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Most intellectual disability not inherited
A study published online ahead of print in The Lancet finds that most non-syndromic intellectual disability in children is not the result of recessive parental genes, but of newly-arising, non-inherited mutations.
Intellectual disability affects around 1-2% of people and is defined as substantial impairment of cognitive function manifesting in childhood. Non-syndromic means it is not accompanied by recognisable morphological characteristics, and that the genetic basis is usually unknown.
The researchers enrolled 51 children with intellectual disability (most with measured IQ below 60) and their parents along with 20 non-disabled children and their parents as a control group. They compared gene sequences between patients and their parents in order to identify newly-arising variants that had not been inherited.
88% of patients had new variants, compared to 70% of the control group. A much higher proportion of the case group’s variants were associated with loss-of-function (around 40%) compared with 10% in the control group. A third of the patients had new variants located within genes associated with a known intellectual disability syndrome.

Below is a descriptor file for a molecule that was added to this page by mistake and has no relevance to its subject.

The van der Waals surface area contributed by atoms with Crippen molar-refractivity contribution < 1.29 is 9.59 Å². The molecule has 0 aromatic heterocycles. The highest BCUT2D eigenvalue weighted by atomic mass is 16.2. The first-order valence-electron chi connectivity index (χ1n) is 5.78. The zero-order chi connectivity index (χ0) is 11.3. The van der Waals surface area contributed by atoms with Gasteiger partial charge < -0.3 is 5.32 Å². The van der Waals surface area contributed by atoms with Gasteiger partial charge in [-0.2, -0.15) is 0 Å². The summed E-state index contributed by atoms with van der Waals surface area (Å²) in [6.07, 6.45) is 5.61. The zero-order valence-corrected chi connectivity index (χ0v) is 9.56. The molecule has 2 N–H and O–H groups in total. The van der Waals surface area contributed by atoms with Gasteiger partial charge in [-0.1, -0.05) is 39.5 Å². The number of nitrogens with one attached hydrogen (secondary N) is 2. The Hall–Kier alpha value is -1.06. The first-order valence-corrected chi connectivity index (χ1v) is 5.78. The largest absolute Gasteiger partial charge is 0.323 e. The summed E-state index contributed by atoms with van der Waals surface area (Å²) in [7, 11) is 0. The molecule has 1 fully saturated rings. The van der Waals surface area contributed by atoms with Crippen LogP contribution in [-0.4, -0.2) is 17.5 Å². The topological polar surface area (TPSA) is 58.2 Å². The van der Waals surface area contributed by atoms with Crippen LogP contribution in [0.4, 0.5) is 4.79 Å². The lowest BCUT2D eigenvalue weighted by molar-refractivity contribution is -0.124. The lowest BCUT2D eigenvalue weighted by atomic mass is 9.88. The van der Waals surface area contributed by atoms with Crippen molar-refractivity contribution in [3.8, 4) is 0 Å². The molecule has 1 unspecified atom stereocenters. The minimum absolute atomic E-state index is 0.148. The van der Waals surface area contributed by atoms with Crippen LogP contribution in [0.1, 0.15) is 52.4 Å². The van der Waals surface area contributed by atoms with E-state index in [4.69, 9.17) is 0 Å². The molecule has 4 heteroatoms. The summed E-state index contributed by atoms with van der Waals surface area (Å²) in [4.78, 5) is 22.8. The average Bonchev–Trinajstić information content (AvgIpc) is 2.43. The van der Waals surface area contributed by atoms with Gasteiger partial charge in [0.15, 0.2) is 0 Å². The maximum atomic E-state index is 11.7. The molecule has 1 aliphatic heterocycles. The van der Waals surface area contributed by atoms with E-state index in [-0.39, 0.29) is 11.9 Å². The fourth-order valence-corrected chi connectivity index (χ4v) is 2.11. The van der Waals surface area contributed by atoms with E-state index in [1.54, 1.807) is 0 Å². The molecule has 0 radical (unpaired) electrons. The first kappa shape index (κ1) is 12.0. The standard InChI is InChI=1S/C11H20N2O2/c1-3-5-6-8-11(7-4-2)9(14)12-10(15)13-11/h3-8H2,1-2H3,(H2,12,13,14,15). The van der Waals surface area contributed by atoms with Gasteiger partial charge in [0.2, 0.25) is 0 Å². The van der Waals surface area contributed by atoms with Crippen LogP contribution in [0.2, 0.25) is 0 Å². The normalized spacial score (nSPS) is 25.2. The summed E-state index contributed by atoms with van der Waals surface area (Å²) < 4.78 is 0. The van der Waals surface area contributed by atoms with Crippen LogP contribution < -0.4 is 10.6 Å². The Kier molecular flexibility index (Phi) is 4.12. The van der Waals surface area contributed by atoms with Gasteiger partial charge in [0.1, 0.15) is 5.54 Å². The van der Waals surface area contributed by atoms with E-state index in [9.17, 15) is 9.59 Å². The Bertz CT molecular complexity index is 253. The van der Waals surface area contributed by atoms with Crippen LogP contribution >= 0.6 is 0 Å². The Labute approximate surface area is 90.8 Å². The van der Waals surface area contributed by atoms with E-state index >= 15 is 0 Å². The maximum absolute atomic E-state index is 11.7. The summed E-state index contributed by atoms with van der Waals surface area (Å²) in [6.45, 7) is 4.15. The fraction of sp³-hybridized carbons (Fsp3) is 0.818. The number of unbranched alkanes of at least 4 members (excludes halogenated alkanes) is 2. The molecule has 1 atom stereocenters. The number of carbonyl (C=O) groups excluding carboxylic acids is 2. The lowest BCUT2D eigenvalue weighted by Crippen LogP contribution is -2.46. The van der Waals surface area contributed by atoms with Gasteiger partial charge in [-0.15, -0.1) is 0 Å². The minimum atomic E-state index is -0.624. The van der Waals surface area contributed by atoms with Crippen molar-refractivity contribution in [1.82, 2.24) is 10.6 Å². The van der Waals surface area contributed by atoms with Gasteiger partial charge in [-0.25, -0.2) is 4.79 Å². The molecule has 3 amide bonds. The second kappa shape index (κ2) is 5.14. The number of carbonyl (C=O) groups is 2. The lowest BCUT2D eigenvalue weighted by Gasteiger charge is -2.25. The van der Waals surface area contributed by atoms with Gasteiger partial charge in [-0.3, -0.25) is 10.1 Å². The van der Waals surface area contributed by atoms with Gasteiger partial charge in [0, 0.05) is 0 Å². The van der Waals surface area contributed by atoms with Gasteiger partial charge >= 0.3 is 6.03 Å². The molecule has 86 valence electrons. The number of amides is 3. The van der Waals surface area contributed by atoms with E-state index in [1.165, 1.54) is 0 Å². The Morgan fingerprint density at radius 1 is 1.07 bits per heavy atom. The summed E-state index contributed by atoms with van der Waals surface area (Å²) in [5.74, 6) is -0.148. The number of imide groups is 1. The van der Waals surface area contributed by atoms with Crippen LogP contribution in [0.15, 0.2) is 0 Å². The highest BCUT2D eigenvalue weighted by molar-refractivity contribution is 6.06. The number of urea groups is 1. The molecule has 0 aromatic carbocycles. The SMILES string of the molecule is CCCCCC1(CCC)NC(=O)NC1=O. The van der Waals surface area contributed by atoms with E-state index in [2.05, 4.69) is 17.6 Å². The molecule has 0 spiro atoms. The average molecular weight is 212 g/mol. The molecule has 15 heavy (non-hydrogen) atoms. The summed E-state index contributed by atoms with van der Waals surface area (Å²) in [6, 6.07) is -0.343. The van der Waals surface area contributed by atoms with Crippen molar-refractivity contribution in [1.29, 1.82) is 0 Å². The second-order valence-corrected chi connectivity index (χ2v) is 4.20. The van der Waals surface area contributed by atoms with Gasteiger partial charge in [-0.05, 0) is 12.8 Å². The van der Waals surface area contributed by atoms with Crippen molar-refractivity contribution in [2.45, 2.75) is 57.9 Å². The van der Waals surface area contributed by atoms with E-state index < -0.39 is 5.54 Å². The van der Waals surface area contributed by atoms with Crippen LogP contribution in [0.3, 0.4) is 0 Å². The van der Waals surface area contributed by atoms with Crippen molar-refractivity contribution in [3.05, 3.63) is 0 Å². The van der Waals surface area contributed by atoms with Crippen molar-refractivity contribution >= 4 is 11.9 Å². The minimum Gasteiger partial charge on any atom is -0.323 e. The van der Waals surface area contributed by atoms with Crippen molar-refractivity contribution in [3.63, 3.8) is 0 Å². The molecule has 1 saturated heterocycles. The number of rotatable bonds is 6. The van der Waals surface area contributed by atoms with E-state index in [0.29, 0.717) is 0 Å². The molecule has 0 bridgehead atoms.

After excluding copy-number variants, the authors conclude that some 45-55% of non-syndromic intellectual disability can be accounted for by newly-arising mutations, and that recessive inheritance makes little contribution. They suggest that the significant number of mutations found within genes associated with syndromes amongst the case group could indicate that some do in fact have a known syndrome, but that it had not been identified because their physical characteristics did not match an overly-rigid clinical description.
The implication of this study is that parents of a child with intellectual disability do not in most cases have an increased risk of having further children with similar disabilities, since the condition is more likely to be the result of randomly occurring new mutations rather than parental recessive genes. However, larger-scale and more detailed studies will be needed to produce a risk analysis of any significance for specific cases.